Article V consists of four paragraphs that identify methods that the CTBT Organization may utilize to ensure compliance with the Treaty.

Paragraph 1 of Article V obligates the Conference to take the necessary measures, as set forth in paragraph 2 (restriction or suspension of rights and privileges) and paragraph 3 (collective measures), to ensure compliance with the Treaty and to redress and remedy any situation that contravenes the provisions of the Treaty. This paragraph requires the Conference, when taking such measures, to take into account, inter alia, any recommendations submitted by the Executive Council. The use of the phrase "inter alia" indicates that the Conference must also take into account other information brought to its attention. Paragraph 41 of Article II grants the Executive Council broad authority to consider and take action on concerns raised by States Parties about possible non-compliance with the Treaty. Thus, in addition to providing its recommendations to the Conference in accordance with subparagraph (c) of paragraph 41 of Article II, the Executive Council could also submit information to the Conference that it obtained through the IMS, formal or informal consultations with States Parties, or on-site inspections.

Paragraph 2 of Article V authorizes the Conference, inter alia, to restrict or suspend a State Party's rights and privileges under the Treaty if the State Party has failed to fulfill a request by the Conference or the Executive Council to redress a situation raising problems with regard to its compliance with the Treaty. Note that, pursuant to paragraph 41 of Article II, the Executive Council may, as appropriate, require a State Party to fulfil its request within a specified time. This enables the Conference and the Executive Council, in a timely manner, to bring pressure to bear on a State Party that is suspected of non-compliance with the Treaty.

Paragraph 3 of Article V states that in cases where damage to the object and purpose of the Treaty may result from non-compliance with the basic obligations of the Treaty, i.e., the prohibitions set forth in Article I, the Conference may recommend to States Parties collective measures that are in conformity with international law. Thus, the Conference is given the power to recommend collective action by States Parties in cases of a serious breach of the Treaty.

Note that the Conference does not have the power to impose collective measures, only to recommend them. Note also that while the title of Article V refers to sanctions as an example of measures to redress a situation and to ensure compliance, this paragraph on collective measures, as well as the rest of the text of Article V, does not mention sanctions. However, it is understood that the term "collective measures" is intended to include, but is not limited to, sanctions.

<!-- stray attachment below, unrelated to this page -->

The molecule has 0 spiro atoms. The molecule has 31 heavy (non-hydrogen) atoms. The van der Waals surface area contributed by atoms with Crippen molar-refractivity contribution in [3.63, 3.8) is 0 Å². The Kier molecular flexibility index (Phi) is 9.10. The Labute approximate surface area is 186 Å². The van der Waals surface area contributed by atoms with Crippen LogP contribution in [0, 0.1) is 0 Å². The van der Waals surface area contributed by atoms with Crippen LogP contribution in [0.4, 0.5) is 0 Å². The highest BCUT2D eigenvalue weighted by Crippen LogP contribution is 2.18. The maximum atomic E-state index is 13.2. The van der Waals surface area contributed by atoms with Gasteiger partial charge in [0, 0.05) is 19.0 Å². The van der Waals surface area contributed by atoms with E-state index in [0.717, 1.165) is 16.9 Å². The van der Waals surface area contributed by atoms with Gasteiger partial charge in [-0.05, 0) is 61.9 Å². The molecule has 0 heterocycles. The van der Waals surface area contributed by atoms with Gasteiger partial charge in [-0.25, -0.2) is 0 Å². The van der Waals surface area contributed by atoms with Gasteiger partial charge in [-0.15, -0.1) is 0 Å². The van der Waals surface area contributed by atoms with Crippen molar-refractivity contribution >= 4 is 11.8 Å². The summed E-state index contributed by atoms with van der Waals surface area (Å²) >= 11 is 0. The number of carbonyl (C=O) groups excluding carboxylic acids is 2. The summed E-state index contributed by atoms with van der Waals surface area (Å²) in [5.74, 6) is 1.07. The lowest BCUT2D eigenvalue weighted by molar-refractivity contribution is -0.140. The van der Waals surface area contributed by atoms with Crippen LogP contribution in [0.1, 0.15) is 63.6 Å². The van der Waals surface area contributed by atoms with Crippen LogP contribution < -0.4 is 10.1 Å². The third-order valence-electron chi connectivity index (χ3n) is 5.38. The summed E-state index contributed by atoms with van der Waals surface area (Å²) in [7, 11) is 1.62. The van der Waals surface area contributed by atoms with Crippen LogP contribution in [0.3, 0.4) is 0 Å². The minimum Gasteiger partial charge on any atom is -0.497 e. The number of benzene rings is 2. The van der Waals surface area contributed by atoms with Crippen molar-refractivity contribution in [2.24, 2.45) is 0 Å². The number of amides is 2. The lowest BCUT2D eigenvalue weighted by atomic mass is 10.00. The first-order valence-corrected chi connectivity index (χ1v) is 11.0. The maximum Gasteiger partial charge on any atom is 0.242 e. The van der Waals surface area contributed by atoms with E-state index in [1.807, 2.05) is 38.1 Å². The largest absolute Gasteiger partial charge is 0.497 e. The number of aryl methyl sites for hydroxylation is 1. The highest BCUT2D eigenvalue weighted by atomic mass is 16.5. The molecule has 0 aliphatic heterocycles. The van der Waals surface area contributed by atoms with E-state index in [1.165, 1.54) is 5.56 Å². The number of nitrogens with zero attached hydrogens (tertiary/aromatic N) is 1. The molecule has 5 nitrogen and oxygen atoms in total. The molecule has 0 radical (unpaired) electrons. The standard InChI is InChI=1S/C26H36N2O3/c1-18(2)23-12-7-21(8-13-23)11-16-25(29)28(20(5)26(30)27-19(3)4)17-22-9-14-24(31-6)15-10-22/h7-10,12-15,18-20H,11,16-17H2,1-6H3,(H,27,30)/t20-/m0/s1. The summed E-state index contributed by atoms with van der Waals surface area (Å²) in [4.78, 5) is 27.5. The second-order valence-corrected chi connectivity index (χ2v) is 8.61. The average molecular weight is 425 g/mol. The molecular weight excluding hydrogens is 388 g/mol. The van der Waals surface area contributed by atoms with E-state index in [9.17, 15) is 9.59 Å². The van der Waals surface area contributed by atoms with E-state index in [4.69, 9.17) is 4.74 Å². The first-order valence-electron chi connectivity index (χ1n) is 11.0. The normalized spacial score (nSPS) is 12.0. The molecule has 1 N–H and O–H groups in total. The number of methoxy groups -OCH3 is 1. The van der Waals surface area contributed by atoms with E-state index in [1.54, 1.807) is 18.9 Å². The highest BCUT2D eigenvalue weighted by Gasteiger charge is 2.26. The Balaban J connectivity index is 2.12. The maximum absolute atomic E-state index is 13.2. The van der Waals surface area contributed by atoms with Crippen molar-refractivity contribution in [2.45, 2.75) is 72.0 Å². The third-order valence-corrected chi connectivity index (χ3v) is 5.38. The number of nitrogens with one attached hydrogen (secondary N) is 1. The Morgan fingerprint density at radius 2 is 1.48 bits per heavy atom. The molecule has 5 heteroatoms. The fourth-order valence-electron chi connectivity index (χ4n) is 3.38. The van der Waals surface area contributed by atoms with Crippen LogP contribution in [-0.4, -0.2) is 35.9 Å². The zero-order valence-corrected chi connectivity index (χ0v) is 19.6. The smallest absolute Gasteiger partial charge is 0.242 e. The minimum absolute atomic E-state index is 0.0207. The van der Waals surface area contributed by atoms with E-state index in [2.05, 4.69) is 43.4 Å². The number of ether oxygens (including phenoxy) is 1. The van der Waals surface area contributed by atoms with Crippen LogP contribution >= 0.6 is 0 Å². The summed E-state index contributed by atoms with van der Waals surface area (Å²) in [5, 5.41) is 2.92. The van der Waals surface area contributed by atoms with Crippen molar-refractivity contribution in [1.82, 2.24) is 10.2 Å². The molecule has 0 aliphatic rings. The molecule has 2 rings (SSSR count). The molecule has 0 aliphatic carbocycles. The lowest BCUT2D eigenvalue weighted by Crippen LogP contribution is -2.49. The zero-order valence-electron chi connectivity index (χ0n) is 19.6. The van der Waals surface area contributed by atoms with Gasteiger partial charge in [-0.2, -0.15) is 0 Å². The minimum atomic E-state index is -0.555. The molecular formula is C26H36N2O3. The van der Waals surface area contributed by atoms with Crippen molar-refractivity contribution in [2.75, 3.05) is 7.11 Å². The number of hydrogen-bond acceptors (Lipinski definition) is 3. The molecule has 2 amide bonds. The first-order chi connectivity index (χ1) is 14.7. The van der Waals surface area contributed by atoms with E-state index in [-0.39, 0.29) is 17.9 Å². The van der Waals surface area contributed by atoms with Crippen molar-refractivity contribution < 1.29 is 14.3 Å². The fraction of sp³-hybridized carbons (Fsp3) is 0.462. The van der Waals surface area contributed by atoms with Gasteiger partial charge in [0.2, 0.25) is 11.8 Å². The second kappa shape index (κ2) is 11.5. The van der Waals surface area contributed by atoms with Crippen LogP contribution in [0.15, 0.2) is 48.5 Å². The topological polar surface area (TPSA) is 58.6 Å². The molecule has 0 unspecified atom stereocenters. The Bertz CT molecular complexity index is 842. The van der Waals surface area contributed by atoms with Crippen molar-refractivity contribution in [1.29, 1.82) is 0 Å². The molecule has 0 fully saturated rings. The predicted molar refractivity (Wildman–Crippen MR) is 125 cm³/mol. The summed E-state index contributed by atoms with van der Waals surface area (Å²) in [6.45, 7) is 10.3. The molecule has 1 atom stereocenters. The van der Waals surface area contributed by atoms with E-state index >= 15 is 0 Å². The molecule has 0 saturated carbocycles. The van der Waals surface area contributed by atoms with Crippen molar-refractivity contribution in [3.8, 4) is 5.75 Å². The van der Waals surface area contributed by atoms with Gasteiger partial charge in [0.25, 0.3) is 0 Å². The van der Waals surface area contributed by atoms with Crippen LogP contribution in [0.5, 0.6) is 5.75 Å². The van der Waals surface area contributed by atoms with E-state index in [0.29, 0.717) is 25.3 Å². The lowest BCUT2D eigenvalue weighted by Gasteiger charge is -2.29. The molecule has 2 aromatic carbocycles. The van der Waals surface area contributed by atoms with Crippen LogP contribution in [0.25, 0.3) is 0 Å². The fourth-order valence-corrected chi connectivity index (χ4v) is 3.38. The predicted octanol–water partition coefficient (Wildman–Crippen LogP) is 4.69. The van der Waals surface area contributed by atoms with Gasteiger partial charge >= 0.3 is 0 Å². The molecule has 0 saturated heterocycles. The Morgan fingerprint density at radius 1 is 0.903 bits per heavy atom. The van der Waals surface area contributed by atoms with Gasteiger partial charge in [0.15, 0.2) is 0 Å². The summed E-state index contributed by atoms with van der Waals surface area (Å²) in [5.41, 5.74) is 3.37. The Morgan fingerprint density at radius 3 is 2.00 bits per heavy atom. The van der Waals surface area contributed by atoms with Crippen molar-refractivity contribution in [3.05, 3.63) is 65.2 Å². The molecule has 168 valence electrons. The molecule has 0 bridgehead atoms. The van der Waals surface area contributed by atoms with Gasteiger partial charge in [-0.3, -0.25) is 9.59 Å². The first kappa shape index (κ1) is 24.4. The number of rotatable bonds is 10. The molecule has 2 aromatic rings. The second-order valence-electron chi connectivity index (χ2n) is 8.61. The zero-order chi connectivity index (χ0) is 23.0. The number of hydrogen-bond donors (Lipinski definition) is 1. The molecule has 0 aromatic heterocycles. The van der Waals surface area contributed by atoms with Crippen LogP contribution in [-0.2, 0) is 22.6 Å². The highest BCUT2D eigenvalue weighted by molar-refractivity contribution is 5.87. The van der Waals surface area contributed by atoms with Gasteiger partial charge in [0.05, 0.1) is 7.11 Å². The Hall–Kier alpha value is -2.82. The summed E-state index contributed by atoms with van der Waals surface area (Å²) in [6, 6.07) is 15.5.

Paragraph 4 of Article V authorizes the Conference, or if the case is urgent, the Executive Council, to bring the issue, including relevant information and conclusions, to the attention of the UN. Thus, unlike paragraphs 2 and 3 of this Article, this paragraph also empowers the Executive Council to take action when a situation is particularly urgent.

Negotiators recognized that requiring Conference action in such cases might result in considerable delay, due to practical problems associated with requesting and organizing a special meeting of the Conference. Empowering the Executive Council to submit the concern and relevant information and conclusions directly to the UN will better enable the UN to act in a timely manner. Note that the paragraph does not specifically identify the UN body to which the Conference or the Executive Council may bring a concern about non-compliance. It is anticipated that concerns about non-compliance with Article I would be brought to the attention of the UN Security Council, due to the serious nature of such concerns and the likely need for timely Security Council action. Nevertheless, the Conference or the Executive Council could choose to bring the matter to the attention of the General Assembly rather than the Security Council, or alternatively, to bring the matter to the attention of both the General Assembly and the Security Council.